Homeowners often ask ‘Can I turn on heat to defrost AC?’ when they find out that their AC is frozen, and yet, they want to use the air conditioner. In general, a frozen AC isn’t an odd thing. You just need to unfreeze it.
However, you shouldn’t turn on the AC unit when it’s frozen because it will likely hurt the compressor. You don’t want to deal with compressor replacement, which would be the priciest repair job for the AC.
How to Defrost AC Unit Fast
You should know that when you are dealing with a frozen AC, there is a big chance that the indoor evaporator coils are covered with ice. That’s the only part that you need to unfreeze. These (indoor) evaporator coils are cold coils, which means that they would freeze when there is not enough airflow or too cold. As a result, your AC unit is frozen.
In most cases, the unit should be able to unfreeze itself naturally. But then again, we are talking about the fast way to defrost the AC unit. If you are patient enough and willing to wait, the unit should be able to defrost itself. But if the room temperature is pretty low, the ice may not melt or it will take forever for the ice to melt. That’s why you need the proper heat to melt the ice.
Ensure that the condensate drain and drain pan are clear to prevent water damage as the ice melts. This is especially important if you have dirty air filters or a clogged air filter, which can restrict airflow and cause freezing.
Can I Turn on Heat to Defrost AC?
As it was mentioned before, you need heat if you want to defrost the AC unit fast. One way to do it is to use the fan-only mode or turn the heat on within the mini (split) heat pumps. You basically want to shut the refrigerant flow off and only make the indoor fan run. The warm airflow should be able to melt the indoor coils’ ice within 30 minutes to 2 hours.
This is called optional heating. You see, the airflow would reach the indoor evaporator coils naturally without the fan at around 10 CFM (or less). When you turn the fan on, you will increase the airflow to thaw the AC unit with 500 CFM or more.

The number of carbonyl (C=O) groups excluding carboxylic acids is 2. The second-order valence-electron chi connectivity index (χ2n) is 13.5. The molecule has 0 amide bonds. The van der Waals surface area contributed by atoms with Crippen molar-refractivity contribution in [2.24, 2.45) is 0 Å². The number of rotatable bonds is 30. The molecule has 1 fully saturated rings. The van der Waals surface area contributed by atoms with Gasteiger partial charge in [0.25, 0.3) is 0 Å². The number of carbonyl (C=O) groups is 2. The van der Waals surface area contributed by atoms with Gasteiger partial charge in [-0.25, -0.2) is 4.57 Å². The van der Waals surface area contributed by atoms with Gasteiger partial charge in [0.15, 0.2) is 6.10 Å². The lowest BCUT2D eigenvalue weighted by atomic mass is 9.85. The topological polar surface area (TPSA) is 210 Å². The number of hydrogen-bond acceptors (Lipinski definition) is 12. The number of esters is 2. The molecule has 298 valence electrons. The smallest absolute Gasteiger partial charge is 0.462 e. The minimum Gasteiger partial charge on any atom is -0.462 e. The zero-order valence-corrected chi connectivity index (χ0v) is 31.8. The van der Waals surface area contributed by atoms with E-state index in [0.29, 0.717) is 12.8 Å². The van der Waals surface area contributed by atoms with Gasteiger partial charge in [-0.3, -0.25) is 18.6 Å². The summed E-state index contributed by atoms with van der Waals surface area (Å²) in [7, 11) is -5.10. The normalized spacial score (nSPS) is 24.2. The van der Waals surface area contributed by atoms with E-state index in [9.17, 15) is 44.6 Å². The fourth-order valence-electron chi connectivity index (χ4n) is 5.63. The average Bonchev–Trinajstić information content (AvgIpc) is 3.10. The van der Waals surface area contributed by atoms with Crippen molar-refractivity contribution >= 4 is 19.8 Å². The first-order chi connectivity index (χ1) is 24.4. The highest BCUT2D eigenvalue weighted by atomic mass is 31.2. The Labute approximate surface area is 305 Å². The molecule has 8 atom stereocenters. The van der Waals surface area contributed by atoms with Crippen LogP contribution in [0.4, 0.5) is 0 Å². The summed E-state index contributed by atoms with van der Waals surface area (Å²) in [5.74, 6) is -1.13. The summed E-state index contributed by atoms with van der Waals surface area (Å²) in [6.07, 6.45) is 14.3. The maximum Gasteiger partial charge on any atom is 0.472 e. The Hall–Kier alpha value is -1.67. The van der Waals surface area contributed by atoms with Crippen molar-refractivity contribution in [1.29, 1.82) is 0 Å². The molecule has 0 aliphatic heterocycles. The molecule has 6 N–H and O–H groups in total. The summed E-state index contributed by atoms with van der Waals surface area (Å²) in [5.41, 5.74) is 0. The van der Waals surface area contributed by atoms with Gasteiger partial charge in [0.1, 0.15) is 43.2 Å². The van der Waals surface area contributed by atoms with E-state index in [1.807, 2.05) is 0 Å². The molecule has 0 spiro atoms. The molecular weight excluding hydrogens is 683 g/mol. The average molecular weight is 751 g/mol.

These are some of the basic steps:
- You need to leave the AC off (or the cooling mode off). You don’t need the refrigerant to flow. You simply want to turn the (indoor) fan motor on, which will spin that fan
- Switch the (AC) fan setting to On from Auto. You need to know that when the setting is Auto, the indoor AC fan won’t be running when frozen. When you switch it to On, the fan makes the warm air flow over the (frozen) coils.
- The brownish ice (located on the coils) would melt. You should be able to see that the whole thing defrosts within an hour.
Keep in mind that the melted ice turns into water, which should be drained. After the ice is gone, wait for around 30 minutes for the water to be properly drained, so you can turn on the AC again.
How to Defrost Outside AC Unit
If you opt to use a hairdryer, be mindful of the dirty evaporator coil and clogged condensation drains, which can exacerbate the issue. Regular air conditioning services can prevent these problems.
You can always use the hairdryer with the right heat setting. First, you don’t want to use the ‘High’ setting at a very close distance. Just use ‘Low’ with 10 inches apart (at least).
But if you choose this method, you need to explore the coils, meaning that unscrewing the handler cover and removing the access panel would be required. This method only takes at least 10 minutes up to 20 minutes.
Remember, an AC unit that has to work harder due to issues like a refrigerant leak or poor maintenance can overheat and shut off. Allowing the unit to rest for 24 hours after defrosting can help it blow warm air more efficiently when you switch back to heating mode.
In the end, if you are careful, you should be able to defrost your AC without drama or hesitation with the above methods.